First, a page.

PINEDALE – Jumpers lined up along the runway, waiting for the official to call their name for the long jump. Casper’s notorious wind whipped over the track and field complex at Kelly Walsh High School, keeping temperatures cool and blowing in rain showers during the 2021 State Track and Field Meet on May 20-22.
Senior Teagan Bowers warmed up before hitting the runway. Each long jumper has three preliminary jumps before the top nine qualify for the finals and another three jumps.
“I was pretty nervous for my first jump,” Bowers said. “I tried to clear my head, because I just didn’t want to think about everything.”
Bowers exploded from the takeoff board, propelled himself down the runway, caught air and landed in the sand pit. The judge called out the measurement.
Bowers hit 21 feet, 7 1/4 inches, clearing more distance than any other jumper that day. The pressure was still on, however. Bowers and eight other athletes still had three final jumps to make, and the chance existed for one of those eight jumpers to surpass Bowers.
“There was one kid I was worried about,” Bowers said. “His jump that was close to mine was already his personal best.”
Bryan St. Clair of Lander came close to Bowers’ jump, but missed the mark by a full inch. Bowers held onto the lead and took the 2021 State Championship in the long jump. Bowers also received 3A All-State honors for the achievement.
“It felt pretty good to get All-State,” he said. “I was really hoping I would get a good jump in and actually win it, and I ended up getting a good jump.”
Jumping into success
Bowers is relatively new to track and field. He played soccer and basketball his freshman year and joined the golf team as a sophomore.
During his junior year, Bowers decided to try indoor track. His father did competitive jumping, and provided inspiration for Bowers to take up the triple jump and long jump.
“He helped me with my technique a lot,” Bowers said.
Putting in hours and hours of practice, Bowers learned the ins and outs of jumping. Natural athletic talent kicked in and Bowers started to make a mark.
The 2020 outdoor track season was cut short by public health orders. Undaunted, Bowers hit the ground running during the shortened 2021 indoor track season, hoping to get on the podium at State.
On Feb. 6, at one of the qualifying indoor track meets hosted by Gillette, Bowers shattered the Pinedale High School record in the triple jump, clearing 43-04 1/4. A few weeks later, Bowers made All-State with a second-place finish in the triple jump at the State Indoor Track and Field Meet.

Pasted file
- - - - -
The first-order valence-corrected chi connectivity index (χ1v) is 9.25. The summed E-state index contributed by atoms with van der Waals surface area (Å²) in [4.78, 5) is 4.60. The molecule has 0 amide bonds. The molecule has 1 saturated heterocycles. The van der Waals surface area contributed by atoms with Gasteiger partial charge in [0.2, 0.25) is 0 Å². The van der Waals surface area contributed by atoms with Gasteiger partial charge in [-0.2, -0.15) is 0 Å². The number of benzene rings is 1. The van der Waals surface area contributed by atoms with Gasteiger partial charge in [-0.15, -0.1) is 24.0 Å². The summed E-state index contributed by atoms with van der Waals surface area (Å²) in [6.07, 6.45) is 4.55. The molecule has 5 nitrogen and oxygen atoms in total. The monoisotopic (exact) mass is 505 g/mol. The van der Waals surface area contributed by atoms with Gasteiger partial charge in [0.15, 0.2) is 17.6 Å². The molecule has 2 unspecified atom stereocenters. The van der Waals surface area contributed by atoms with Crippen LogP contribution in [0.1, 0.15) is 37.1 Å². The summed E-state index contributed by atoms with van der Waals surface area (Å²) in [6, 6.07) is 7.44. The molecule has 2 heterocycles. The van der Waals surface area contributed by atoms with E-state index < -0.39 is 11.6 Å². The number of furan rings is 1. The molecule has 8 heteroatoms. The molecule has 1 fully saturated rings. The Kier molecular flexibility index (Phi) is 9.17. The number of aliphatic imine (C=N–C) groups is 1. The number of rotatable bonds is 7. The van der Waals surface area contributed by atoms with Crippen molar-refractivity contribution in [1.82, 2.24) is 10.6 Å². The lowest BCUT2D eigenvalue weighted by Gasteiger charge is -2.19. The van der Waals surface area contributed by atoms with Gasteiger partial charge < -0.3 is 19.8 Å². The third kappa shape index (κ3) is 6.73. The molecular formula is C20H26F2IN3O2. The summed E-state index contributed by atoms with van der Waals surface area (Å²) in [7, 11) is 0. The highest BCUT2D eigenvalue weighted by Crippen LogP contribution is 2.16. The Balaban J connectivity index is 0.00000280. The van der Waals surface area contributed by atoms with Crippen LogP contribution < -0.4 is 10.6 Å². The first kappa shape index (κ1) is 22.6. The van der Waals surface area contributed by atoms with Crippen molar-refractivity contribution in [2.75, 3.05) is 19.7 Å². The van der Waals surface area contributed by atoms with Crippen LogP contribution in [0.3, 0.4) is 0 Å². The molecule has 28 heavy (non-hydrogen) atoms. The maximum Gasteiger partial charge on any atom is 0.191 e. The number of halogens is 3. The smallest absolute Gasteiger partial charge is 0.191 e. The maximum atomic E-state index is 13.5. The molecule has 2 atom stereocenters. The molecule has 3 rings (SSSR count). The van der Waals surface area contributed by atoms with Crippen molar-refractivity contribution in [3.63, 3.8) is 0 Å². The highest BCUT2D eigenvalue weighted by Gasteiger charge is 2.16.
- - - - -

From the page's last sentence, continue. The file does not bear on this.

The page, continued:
The spring outdoor season started right after indoor season came to a close and Bowers set out with new goals to reach.
At the Green River Invite on April 23, Bowers broke another PHS record, this time in the long jump at 22-08.
“Breaking the record was a pretty good feeling because that was a fun jump,” he said.
Bowers also highlighted his success at the home Mountain Man Invite on April 30, where he took first place in both the long jump and triple jump.
“I jumped only a couple inches shorter in Pinedale from my personal record (in the long jump),” he added.
Bowers said he felt a sense of improvement during the indoor and outdoor seasons his senior year.
“I feel like I jumped well this year, so that was my big highlight,” he said.
Long jump versus triple jump
Bowers explained that the overall point in both the triple jump and long jump is to get as far as possible from point A to point B. This involves using the body’s core, legs and arms, he said.
“You have to load up before you jump and throw your whole body into jumping so the momentum moves you forward,” he added.
The technique involved in reaching point B varies between the triple jump and long jump.
“In triple jump, you go in a rhythm with your feet – right, right, left, or left, left, right,” he said. “In the long jump, you just propel yourself forward. In the triple jump, you’re using both of your legs and in the long jump, you’re only using one of them to jump.”
The placement of the takeoff board is significantly closer to the pit in the long jump, shortening the time spent on the runway before launching into the pit, Bowers explained.
Camaraderie exists between jumpers across the state, Bowers said, and this removes some of the pressure.
“Most of us are friends, so we just have fun,” he said. “It’s still competitive, but that just makes it better.”
In addition to jumping events, Bowers found success in sprinting, picking up several first- and second-place ribbons in the 100-meter dash and 200-meter dash.
While the 100 meter “feels like it’s pretty short,” the 200 meter “feels like it takes forever,” Bowers said.
Bowers signed to compete in jumping and sprinting at St. Ambrose University in Davenport, Iowa, a Division I school in the National Association of Intercollegiate Athletics.
Bowers met his coaches and several future teammates and said he is excited to compete at the college level. St. Ambrose’s main rivals are in the Chicago area, Bowers said, giving him a taste of the big city after living in Pinedale.
Bowers does not have definite plans about a major or career at this point and has plenty of opportunity to explore at St. Ambrose.
“We’ll just see what happens in the next year,” he said.